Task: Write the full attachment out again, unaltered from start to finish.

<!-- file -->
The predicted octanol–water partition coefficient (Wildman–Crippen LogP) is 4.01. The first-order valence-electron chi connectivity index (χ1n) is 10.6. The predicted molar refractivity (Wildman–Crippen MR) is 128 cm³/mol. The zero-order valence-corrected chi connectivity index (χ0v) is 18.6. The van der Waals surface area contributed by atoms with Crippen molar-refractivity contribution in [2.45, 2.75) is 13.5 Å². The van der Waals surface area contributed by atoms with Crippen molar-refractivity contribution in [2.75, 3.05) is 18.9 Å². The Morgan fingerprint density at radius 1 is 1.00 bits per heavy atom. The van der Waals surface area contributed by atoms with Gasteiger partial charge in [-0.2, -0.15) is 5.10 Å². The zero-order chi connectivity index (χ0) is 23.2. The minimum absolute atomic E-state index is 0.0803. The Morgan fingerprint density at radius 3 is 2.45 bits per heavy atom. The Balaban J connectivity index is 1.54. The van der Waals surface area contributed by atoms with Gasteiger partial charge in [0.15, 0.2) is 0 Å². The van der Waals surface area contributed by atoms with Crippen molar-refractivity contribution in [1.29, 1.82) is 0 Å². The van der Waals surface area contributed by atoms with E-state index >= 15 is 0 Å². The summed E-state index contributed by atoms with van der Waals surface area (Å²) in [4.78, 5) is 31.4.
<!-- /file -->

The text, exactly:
The predicted octanol–water partition coefficient (Wildman–Crippen LogP) is 4.01. The first-order valence-electron chi connectivity index (χ1n) is 10.6. The predicted molar refractivity (Wildman–Crippen MR) is 128 cm³/mol. The zero-order valence-corrected chi connectivity index (χ0v) is 18.6. The van der Waals surface area contributed by atoms with Crippen molar-refractivity contribution in [2.45, 2.75) is 13.5 Å². The van der Waals surface area contributed by atoms with Crippen molar-refractivity contribution in [2.75, 3.05) is 18.9 Å². The Morgan fingerprint density at radius 1 is 1.00 bits per heavy atom. The van der Waals surface area contributed by atoms with Gasteiger partial charge in [-0.2, -0.15) is 5.10 Å². The zero-order chi connectivity index (χ0) is 23.2. The minimum absolute atomic E-state index is 0.0803. The Morgan fingerprint density at radius 3 is 2.45 bits per heavy atom. The Balaban J connectivity index is 1.54. The van der Waals surface area contributed by atoms with Gasteiger partial charge in [0.15, 0.2) is 0 Å². The van der Waals surface area contributed by atoms with Crippen molar-refractivity contribution in [1.29, 1.82) is 0 Å². The van der Waals surface area contributed by atoms with E-state index >= 15 is 0 Å². The summed E-state index contributed by atoms with van der Waals surface area (Å²) in [4.78, 5) is 31.4.